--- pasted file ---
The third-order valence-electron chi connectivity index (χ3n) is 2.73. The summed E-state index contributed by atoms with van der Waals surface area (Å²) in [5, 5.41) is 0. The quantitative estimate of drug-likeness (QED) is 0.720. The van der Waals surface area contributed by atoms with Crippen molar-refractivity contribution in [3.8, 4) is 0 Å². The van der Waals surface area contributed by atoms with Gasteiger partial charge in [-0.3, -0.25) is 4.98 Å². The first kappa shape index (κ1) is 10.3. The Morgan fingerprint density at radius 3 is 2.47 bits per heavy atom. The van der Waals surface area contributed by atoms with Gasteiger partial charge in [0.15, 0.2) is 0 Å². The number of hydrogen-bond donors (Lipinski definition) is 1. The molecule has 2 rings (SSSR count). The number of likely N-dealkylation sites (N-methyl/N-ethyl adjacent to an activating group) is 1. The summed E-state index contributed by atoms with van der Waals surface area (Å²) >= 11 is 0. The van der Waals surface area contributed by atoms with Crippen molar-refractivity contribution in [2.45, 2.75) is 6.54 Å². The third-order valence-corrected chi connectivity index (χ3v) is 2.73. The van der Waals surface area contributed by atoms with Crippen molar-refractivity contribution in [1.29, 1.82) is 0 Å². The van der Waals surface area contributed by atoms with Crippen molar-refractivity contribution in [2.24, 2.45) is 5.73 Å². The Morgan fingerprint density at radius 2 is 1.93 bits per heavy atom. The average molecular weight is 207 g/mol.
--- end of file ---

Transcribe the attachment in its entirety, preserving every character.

The third-order valence-electron chi connectivity index (χ3n) is 2.73. The summed E-state index contributed by atoms with van der Waals surface area (Å²) in [5, 5.41) is 0. The quantitative estimate of drug-likeness (QED) is 0.720. The van der Waals surface area contributed by atoms with Crippen molar-refractivity contribution in [3.8, 4) is 0 Å². The van der Waals surface area contributed by atoms with Gasteiger partial charge in [-0.3, -0.25) is 4.98 Å². The first kappa shape index (κ1) is 10.3. The Morgan fingerprint density at radius 3 is 2.47 bits per heavy atom. The van der Waals surface area contributed by atoms with Gasteiger partial charge in [0.15, 0.2) is 0 Å². The number of hydrogen-bond donors (Lipinski definition) is 1. The molecule has 2 rings (SSSR count). The number of likely N-dealkylation sites (N-methyl/N-ethyl adjacent to an activating group) is 1. The summed E-state index contributed by atoms with van der Waals surface area (Å²) >= 11 is 0. The van der Waals surface area contributed by atoms with Crippen molar-refractivity contribution in [2.45, 2.75) is 6.54 Å². The third-order valence-corrected chi connectivity index (χ3v) is 2.73. The van der Waals surface area contributed by atoms with Crippen molar-refractivity contribution in [1.29, 1.82) is 0 Å². The van der Waals surface area contributed by atoms with Crippen molar-refractivity contribution in [2.24, 2.45) is 5.73 Å². The Morgan fingerprint density at radius 2 is 1.93 bits per heavy atom. The average molecular weight is 207 g/mol.